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Thursday, May 30, 2013

After Earth

The Space Family Smith

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Love and rivalry between father and son, the odyssey of searching for a passage home, the slaying of monsters—ancient and enduring themes in myth and literature. After Earth shapes them as science fiction with Will and Jaden Smith playing father and son, stranded on a post-apocalypse Earth, stalked by an alien monster trained to kill humans and smell human fear.

The elder Smith is a formidable presence as the military officer Cypher Raige, but his son Jaden plays the protagonist. The boy, Kitai, is unprepared for the role of hero when his father's starship crashes on their ancestral home, Earth, a millennium after war and environmental catastrophe forced humanity to evacuate to deep space and fend off new enemies. Kitai must learn—and with no time to spare—from his father's Jedi-esque concentration and emotional control. "Fear is a choice," Cypher instructs Kitai. And Cypher must learn to be a little less of a commanding officer and more of a dad.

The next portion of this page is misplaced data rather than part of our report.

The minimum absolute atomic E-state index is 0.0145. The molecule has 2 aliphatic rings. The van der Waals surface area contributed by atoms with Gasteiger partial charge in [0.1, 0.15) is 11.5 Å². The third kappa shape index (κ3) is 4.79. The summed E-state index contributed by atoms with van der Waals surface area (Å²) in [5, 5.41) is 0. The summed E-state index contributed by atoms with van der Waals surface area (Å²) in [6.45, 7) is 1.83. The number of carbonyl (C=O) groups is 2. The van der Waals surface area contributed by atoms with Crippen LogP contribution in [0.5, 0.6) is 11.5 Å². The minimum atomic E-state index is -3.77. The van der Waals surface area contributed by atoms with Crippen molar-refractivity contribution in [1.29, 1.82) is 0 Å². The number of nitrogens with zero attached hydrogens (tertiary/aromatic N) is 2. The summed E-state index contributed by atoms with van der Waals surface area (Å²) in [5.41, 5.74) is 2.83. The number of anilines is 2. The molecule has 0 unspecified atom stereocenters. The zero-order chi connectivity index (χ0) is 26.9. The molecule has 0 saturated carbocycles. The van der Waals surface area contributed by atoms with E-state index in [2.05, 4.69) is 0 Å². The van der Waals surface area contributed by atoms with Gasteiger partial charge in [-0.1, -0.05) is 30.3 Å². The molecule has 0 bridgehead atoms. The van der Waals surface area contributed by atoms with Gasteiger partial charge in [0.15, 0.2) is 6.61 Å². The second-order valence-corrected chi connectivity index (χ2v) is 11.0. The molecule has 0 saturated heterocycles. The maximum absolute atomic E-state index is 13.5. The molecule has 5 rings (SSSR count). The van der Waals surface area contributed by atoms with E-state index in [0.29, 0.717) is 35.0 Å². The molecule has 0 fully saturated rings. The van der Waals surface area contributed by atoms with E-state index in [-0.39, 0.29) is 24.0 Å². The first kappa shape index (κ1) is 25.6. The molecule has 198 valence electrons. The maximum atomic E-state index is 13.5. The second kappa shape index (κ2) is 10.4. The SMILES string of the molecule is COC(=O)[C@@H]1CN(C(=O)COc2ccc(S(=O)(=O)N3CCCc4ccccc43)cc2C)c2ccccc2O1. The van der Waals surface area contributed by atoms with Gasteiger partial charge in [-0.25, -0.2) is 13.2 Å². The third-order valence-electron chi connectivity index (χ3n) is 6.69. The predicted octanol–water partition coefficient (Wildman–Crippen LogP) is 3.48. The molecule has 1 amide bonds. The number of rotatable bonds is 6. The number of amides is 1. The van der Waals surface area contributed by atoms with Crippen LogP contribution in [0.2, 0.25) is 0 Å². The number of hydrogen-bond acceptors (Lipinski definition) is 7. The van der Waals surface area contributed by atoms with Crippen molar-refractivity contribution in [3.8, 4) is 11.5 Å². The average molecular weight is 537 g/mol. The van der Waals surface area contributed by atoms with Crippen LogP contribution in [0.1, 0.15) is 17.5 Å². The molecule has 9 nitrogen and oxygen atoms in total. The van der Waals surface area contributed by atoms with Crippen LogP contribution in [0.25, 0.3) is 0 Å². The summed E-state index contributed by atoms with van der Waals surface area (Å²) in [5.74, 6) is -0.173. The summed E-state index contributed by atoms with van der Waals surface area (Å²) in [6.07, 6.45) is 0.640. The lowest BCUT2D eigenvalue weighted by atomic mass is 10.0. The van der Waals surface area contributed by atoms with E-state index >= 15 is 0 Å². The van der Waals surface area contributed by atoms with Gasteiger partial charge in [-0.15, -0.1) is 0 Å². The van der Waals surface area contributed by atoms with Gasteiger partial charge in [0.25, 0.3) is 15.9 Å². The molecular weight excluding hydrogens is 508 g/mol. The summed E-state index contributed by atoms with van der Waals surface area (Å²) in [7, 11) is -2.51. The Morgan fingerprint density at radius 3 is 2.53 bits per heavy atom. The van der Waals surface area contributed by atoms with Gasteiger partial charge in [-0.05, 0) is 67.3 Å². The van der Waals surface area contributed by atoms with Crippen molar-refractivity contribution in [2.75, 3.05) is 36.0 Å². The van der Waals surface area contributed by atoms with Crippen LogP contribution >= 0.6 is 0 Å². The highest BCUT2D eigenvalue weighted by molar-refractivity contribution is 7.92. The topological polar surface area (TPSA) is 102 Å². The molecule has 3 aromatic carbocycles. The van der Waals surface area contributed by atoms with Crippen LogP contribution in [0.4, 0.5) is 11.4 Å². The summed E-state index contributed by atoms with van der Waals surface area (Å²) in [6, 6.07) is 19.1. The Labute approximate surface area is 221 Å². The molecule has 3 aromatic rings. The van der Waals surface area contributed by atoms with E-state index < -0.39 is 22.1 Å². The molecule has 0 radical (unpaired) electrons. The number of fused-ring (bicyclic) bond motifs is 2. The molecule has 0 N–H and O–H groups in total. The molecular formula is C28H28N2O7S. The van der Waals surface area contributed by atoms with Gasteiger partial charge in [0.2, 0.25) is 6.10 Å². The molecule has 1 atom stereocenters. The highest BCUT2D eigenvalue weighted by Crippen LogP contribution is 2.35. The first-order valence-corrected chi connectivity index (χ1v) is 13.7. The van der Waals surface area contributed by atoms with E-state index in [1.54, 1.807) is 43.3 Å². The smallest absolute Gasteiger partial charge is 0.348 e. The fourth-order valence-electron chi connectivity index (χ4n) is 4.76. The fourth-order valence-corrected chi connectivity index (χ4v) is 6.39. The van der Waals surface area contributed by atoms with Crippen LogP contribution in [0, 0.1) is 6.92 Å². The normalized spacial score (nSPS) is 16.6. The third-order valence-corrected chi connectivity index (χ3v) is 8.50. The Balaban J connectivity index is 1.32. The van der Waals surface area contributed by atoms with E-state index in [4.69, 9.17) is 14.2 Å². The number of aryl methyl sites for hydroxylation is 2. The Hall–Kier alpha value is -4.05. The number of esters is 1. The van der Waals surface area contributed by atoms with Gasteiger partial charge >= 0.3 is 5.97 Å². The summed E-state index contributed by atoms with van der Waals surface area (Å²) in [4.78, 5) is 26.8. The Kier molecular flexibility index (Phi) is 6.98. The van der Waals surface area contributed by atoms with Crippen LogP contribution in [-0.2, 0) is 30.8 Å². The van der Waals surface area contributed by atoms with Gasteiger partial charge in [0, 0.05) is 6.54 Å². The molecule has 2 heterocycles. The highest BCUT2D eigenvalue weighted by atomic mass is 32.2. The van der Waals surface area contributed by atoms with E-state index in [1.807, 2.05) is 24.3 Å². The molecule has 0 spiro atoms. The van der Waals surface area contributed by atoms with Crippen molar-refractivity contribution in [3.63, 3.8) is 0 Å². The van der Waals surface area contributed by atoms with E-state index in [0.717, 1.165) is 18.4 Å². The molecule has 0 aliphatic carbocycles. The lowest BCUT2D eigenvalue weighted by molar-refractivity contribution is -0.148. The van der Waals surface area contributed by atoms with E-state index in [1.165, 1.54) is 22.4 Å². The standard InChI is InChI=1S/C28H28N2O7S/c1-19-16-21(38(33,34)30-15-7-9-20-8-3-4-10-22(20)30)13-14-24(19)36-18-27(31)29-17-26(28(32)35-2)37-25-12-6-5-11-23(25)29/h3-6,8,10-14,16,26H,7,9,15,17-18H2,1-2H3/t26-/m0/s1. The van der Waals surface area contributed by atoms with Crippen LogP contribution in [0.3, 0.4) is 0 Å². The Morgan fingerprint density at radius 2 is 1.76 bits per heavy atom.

After Earth squanders opportunities for drama and surprise through the tiresomely prosaic device of telling the backstory in the opening narration. But the real interest is the adolescent Kitai, resentful yet desperate to please his father. It's Kitai's story, with Jaden's face registering anger, fear, wonder and the realization that he has been forced into a pair of shoes three sizes too big.

After Earth can't be called a triumph for director M. Night Shyamalan. It's not a return to the high level of The Sixth Sense or Signs, but has moments of awe and tension as well as a mixture of intriguing special effects and old-fashioned futurism built from the materials of the present. In the summer blockbuster season, After Earth is a quieter, less frantically paced science fiction alternative to Star Trek Into Darkness.